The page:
A bundle of ripened Baby Boomers went out last Saturday night and had a really groovy time. No, they didn’t go out to dinner at IHOP. Nope, they weren’t playing bingo. And uh-uh, it wasn’t a field trip to Walgreens to check out the latest in raised toilet seats.
These children of the ’60s flocked to the Raue Theater in Crystal Lake to spend an evening with 75-year-old Peter Yarrow, former member of the musical group Peter, Paul and Mary, the paradigm for the folk music movement of yesteryear. Today’s youth would describe them as three dudes who sang with swag and were really poppin’. But to us oldsters, they were the conscience of our generation put to music.
Yep, those of us with high mileage were out in force. You could tell because the lines to the washrooms were long and our hair, what was left of it, was short. But there was no lack of fond memories, and somehow our minds would quickly and deftly recall the faded lyrics of songs gone by.
Sitting in our seats before the show, we commented about how plain the stage set was: just a couple of stools and microphones with a blank recessed curtain. A simple setting. Kind of like the music itself. And kind of like how we used to be as well.
Peter looked old as he walked out and gingerly sat himself down on the stool. When he started to sing, you could notice a bit of aged softness in his voice, but even so, what he sang about was as mighty as the day the music was notated and the lyrics were penned. Puff was still magic, the lemon tree was still pretty, and the kisses were still sweeter than wine.
But I noticed something different about Peter’s message. In the olden days, he and Paul and Mary were urging us to hammer out justice and warning and love. But it appears we didn’t listen. As teenagers we protested against injustice, but when we grew old enough and powerful enough to really change it, our generation just became a part of it. Now it was as if Peter was reminding us of what time and life had made us forget. That it was not too late to remember. Peace. Love. Brotherhood.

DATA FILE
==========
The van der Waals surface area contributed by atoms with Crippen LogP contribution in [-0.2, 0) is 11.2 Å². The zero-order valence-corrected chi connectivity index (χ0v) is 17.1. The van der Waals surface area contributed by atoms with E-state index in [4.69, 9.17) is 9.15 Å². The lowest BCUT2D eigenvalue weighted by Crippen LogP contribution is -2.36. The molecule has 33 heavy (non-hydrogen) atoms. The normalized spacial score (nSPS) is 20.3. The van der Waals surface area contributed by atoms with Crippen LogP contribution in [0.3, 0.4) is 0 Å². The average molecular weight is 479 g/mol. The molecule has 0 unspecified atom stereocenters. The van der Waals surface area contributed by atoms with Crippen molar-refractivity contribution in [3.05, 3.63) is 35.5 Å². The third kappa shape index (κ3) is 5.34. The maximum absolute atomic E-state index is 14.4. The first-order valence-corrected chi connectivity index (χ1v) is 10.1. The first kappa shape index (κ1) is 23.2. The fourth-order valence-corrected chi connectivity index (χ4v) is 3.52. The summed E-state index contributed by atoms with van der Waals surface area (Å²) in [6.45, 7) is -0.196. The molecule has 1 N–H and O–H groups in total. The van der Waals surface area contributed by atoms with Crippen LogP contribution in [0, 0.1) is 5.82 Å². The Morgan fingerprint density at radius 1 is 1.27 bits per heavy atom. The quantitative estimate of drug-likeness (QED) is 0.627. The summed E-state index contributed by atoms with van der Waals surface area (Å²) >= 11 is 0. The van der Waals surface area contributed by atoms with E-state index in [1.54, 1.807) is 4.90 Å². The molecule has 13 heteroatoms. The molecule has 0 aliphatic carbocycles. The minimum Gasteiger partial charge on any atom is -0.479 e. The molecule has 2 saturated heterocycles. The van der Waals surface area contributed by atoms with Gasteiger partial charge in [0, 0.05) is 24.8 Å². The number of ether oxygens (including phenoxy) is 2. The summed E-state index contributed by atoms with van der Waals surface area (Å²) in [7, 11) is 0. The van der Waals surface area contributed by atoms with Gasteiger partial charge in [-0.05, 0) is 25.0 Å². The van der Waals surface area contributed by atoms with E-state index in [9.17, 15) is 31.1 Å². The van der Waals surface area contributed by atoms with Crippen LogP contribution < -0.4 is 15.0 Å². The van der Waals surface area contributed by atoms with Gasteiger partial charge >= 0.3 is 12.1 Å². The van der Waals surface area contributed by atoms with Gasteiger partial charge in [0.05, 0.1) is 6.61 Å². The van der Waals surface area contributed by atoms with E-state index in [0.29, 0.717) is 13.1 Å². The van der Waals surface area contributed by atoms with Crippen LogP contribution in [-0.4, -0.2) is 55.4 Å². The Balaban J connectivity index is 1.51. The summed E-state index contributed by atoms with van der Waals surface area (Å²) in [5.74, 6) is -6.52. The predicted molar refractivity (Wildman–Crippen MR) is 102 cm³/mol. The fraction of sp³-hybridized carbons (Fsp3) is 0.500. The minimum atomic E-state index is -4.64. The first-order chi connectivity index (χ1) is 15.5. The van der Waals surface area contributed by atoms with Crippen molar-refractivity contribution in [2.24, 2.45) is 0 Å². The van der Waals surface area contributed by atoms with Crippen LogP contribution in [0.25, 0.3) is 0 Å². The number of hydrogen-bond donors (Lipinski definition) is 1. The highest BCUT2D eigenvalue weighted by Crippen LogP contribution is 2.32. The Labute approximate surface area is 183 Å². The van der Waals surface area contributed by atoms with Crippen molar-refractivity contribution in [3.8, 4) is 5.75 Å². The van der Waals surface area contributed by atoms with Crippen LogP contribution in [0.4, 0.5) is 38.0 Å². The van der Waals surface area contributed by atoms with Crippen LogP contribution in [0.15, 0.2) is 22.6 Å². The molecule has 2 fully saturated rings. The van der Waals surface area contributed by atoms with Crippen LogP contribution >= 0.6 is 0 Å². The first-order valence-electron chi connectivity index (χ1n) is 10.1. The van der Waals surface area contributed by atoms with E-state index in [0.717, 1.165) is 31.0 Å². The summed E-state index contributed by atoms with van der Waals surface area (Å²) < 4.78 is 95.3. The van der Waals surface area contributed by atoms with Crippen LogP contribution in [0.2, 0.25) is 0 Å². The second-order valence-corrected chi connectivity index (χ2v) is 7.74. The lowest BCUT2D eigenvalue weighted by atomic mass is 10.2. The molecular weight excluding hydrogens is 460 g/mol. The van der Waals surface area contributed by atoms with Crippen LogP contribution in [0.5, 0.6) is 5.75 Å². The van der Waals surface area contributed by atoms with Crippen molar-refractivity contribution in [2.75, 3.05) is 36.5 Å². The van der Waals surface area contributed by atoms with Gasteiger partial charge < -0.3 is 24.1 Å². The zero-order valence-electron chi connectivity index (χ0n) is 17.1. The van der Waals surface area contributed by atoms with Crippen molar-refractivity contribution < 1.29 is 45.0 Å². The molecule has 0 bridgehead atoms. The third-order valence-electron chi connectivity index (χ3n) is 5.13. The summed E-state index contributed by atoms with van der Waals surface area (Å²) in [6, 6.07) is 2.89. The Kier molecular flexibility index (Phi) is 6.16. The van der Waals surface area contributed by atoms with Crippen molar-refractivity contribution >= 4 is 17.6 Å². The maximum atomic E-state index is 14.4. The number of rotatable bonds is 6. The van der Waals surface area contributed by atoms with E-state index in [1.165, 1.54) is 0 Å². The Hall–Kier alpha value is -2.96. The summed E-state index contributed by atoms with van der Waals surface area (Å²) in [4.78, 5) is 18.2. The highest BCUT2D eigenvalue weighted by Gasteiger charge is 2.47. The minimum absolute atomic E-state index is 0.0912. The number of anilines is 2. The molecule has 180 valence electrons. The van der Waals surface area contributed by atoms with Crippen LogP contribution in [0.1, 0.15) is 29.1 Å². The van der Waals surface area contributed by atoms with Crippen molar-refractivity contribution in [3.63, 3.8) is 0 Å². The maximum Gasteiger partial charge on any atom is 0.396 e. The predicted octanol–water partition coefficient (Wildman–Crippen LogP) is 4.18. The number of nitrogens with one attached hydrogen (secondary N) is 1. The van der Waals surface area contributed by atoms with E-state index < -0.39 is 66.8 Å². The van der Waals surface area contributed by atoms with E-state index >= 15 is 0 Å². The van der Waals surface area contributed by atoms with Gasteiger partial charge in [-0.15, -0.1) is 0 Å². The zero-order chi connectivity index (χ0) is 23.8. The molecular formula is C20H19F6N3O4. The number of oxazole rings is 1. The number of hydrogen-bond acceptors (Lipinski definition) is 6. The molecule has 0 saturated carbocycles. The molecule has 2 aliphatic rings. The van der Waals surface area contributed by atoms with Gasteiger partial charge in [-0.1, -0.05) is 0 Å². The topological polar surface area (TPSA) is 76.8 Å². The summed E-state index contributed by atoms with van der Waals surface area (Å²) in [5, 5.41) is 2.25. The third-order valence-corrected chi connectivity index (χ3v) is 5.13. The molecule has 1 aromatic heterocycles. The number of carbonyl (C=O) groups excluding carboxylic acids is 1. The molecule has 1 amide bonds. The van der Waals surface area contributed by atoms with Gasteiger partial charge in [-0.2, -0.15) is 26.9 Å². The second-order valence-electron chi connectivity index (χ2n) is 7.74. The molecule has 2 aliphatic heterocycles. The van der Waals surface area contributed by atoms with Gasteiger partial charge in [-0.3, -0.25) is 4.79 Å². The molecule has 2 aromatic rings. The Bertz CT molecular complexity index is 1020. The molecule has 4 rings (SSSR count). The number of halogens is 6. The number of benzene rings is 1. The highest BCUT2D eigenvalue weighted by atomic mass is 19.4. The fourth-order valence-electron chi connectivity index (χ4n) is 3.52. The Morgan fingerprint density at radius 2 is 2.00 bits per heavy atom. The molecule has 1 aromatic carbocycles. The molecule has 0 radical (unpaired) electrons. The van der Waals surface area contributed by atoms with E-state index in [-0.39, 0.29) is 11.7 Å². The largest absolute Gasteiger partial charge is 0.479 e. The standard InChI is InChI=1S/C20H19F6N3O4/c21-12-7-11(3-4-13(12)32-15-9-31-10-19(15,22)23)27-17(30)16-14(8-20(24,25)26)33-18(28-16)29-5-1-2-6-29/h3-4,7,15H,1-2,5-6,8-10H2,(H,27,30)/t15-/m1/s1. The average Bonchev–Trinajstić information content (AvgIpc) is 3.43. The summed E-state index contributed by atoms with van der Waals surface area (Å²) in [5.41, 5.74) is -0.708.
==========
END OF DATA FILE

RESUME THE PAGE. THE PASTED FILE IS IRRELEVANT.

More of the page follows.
Peter, Paul and Mary sang their songs as anthems, not just as melodies. They asked us how many times can a man can turn his head, pretending he cannot see. They wondered how many ears must one man have before he can hear people cry. They questioned how many deaths will it take till we know too many people have died. And back then we listened and nodded our heads in wonderment and accord.
So there we were … old, grey folkies sitting there being entertained by an old skinny, balding man with a guitar. We listened and sang and laughed and cried. And we once again nodded our heads in wonderment and accord. But there was a bittersweetness floating in the air. For when we first heard those refrains, we were young and filled with the hope of change and new beginnings. Now the cobwebs of “If only” and “What if” clung heavily to the harmonies of those lyrics.
But Peter well knows the times they are a-changing. He now campaigns to reach the hearts of the children, the new generation, to teach them about the devastating effects of disrespect and intolerance and ridicule and bullying. And when the day is done, when the ship comes in, he hopes our children and grandchildren will not have to wonder where have all the flowers gone.
And just like that, Peter walked off the stage and was leaving on a jet plane, reminding us all that the answers, my friend, are still blowing in the wind.
• Michael Penkava is a retired teacher who taught for 35 years at West Elementary School in Crystal Lake. He had a chance to briefly interview Peter, but forgot his questions and just babbled on like a fanatical teenaged groupie. But he did get an interesting quote from Mr. Yarrow, who stated, “Thank you.” He can be reached at firstname.lastname@example.org.